Steam or microwave broccoli spears until barely tender; set aside to cool. (OR use 1 package of frozen broccoli spears.)

Preheat the oven to 350 degrees F.

In a small bowl mix together the soup, mayonnaise, lemon juice, curry and cayenne (if using).

Place broccoli into a shallow casserole with flowery tops on the outside, stems arranged to the middle. Line chicken breasts in a row down the center of the casserole over the broccoli stems. 

Pour or spoon the sauce over the chicken, but leave the broccoli tops uncovered. (You will have sauce left over to use on another casserole or with vegetables & rice.) Sprinkle the grated cheese over the sauce. Sprinkle the bread crumbs over the cheese. Bake in a preheated 350 degree F oven until warmed through and the cheese topping begins to bubble and brown, approximately 20 to 30 minutes. (Adjust time according to the degree of crunchiness desired for the cheese topping.)

Monday, April 14, 2014

Stacked Crepes with Ginger Chicken Filling and a Coconut Sauce

Chatti Pathiri {Daring Cooks Challenge}

The April Daring Cooks Challenge was brought to us by Joanna from What's On The List. She taught us all about Pathiri and challenged us to create our own version of this inspirational Indian dish!

It has been almost a year since I have cooked with the Daring Cooks, so I took some time to catch up  with this active group, skimming many month's worth of challenges and enjoying a gazillion posts. Back in the kitchen after surgery in March, I had weeks to think about this month's topic, Pathiri, and consider my own version. With some interesting ingredients to play with - Crepes - spices - chicken filling - coconut sauce - I thought, oh yes, this would be fun!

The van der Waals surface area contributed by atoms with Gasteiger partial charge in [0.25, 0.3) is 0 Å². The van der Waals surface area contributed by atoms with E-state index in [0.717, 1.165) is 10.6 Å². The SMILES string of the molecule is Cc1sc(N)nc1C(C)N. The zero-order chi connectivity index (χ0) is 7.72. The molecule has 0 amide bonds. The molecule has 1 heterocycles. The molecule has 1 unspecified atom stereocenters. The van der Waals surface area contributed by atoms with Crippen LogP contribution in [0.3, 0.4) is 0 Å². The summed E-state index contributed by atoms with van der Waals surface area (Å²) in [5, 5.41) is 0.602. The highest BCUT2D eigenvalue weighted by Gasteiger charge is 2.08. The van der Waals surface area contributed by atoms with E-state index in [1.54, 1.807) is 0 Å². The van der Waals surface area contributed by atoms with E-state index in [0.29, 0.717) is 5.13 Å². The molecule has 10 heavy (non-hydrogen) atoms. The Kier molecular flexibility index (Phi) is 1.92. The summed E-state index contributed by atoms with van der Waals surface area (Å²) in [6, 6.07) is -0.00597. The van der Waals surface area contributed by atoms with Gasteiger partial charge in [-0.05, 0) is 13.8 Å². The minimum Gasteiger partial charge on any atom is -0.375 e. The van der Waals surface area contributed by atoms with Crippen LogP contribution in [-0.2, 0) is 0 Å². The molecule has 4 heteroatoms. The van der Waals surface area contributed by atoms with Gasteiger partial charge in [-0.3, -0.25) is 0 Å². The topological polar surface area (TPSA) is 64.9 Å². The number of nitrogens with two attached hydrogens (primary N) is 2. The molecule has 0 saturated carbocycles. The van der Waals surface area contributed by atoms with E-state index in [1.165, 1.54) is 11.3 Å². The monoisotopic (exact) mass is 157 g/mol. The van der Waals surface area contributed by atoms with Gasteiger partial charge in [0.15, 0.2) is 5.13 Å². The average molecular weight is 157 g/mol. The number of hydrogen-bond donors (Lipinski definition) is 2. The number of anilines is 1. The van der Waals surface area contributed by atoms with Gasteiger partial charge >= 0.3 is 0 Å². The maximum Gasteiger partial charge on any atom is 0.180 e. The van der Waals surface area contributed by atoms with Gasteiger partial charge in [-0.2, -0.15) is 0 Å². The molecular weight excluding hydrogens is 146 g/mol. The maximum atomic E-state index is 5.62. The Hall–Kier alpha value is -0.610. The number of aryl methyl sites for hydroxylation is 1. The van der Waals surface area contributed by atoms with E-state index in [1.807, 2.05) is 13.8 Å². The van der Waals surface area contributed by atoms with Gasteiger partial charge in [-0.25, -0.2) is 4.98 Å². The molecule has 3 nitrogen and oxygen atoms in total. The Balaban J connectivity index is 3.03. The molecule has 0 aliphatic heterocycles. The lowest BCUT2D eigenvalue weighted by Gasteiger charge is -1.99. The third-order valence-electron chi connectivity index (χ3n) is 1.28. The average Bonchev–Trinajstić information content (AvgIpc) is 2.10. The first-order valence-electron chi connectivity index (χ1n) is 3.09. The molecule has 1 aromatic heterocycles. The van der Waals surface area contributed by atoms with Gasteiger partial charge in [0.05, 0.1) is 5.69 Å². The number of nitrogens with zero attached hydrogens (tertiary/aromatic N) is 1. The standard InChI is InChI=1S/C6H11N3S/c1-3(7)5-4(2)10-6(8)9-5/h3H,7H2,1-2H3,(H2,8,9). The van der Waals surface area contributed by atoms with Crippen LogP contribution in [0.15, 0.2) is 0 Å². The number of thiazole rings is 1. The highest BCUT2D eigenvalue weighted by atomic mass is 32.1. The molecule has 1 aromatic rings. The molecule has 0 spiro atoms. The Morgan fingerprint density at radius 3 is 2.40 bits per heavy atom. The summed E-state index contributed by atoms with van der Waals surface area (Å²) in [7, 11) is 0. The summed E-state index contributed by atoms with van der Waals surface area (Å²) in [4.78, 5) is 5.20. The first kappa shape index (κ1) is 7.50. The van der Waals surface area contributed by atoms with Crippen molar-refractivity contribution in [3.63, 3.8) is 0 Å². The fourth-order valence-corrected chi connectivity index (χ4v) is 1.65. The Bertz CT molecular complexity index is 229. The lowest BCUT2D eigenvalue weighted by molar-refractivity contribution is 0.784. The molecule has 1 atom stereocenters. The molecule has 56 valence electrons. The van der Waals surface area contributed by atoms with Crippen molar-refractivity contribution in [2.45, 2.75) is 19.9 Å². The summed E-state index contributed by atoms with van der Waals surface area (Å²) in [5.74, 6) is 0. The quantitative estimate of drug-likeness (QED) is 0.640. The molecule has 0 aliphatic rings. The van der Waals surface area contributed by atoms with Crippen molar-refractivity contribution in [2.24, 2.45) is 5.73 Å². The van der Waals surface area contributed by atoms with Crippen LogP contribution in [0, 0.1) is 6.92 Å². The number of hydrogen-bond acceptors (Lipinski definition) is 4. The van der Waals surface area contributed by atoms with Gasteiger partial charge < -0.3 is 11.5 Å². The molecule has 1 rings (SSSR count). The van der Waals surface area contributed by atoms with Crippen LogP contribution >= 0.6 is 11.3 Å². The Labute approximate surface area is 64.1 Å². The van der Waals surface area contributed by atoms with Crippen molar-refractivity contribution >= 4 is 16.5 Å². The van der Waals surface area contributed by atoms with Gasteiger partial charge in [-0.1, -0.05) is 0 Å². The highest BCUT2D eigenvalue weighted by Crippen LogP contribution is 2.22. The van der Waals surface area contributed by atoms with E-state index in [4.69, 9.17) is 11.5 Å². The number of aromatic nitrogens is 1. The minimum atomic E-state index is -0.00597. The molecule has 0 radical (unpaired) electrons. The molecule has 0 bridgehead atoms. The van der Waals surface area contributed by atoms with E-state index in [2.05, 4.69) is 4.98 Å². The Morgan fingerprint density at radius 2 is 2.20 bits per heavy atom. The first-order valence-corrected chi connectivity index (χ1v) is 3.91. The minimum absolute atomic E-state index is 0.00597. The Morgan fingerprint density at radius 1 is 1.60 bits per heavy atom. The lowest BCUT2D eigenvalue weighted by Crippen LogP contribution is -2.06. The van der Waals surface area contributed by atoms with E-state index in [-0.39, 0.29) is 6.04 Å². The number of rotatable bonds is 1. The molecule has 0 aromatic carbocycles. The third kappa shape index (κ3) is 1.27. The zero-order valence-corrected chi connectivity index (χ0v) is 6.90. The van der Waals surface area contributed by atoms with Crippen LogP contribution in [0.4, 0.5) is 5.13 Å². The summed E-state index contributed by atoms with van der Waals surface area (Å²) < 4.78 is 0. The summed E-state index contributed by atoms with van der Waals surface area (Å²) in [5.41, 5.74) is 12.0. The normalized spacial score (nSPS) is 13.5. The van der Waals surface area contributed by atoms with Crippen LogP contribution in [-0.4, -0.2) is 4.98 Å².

I'm familiar with the stacked enchiladas of West Texas and New Mexico, I've made both savory and sweet versions of southern Italian stacked crespelle, but stacked pseudo Pan-Asian crepes would be a new treat. 

Chicken and crepes can be bland, but the hefty dose of ginger plus some garam masala, garlic and ground coriander popped up the flavor nicely. 

Photo: Fresh ginger seasons the minced, cooked chicken

Coconut milk added subtle sweetness. Green onions and kale provided both color and flavor bite. Pine nuts added a necessary crunch, rescuing what might have been a boring, too-soft mouthful. 

Photo: Pine nuts, green onions and kale add bite and crunch

The delicious result was an example of the total being greater than the sum of the parts (or however that saying goes). Three of us loved this dish for lunch, and H. cheerfully took the leftovers home... now that's a sign of success.

Photo: Filling scattered on top of the first crepe

Photo: 12 crepes stacked, filled and ready for the oven

Photo: Filled, stacked savory crepe cake fresh from the oven

Photo: 12 layered crepes in this stack - go ahead, count them.

Stacked Crepes with Ginger Chicken Filling

serves 4 as an entree, 8 as a first course

For the crepes: 
3 large eggs
3/4 cup 1% milk
1/2 cup water
1 cup flour
3 Tablespoons melted, unsalted butter
1/2 teaspoon salt
additional butter for the crepe pan

1.  Use a blender or food processor to whirl the eggs, flour and milk until smooth. Scrape down the sides as necessary. You can whisk it by hand, but it is very tedious that way.
2.  Choose a crepe pan or flat-bottomed frying pan and prewarm it over medium-high heat. When the pan is hot brush the bottom lightly with melted butter.
3.  Before the butter browns pour a premeasured amount of batter into the hot pan; quickly tilt and swirl to coat the bottom. An 8-inch pan will handle 3 1/2 to 4 tablespoons of batter per crepe.
4.  Cook until the edge is lightly browned and the surface looks dry, roughly 30 to 60 seconds.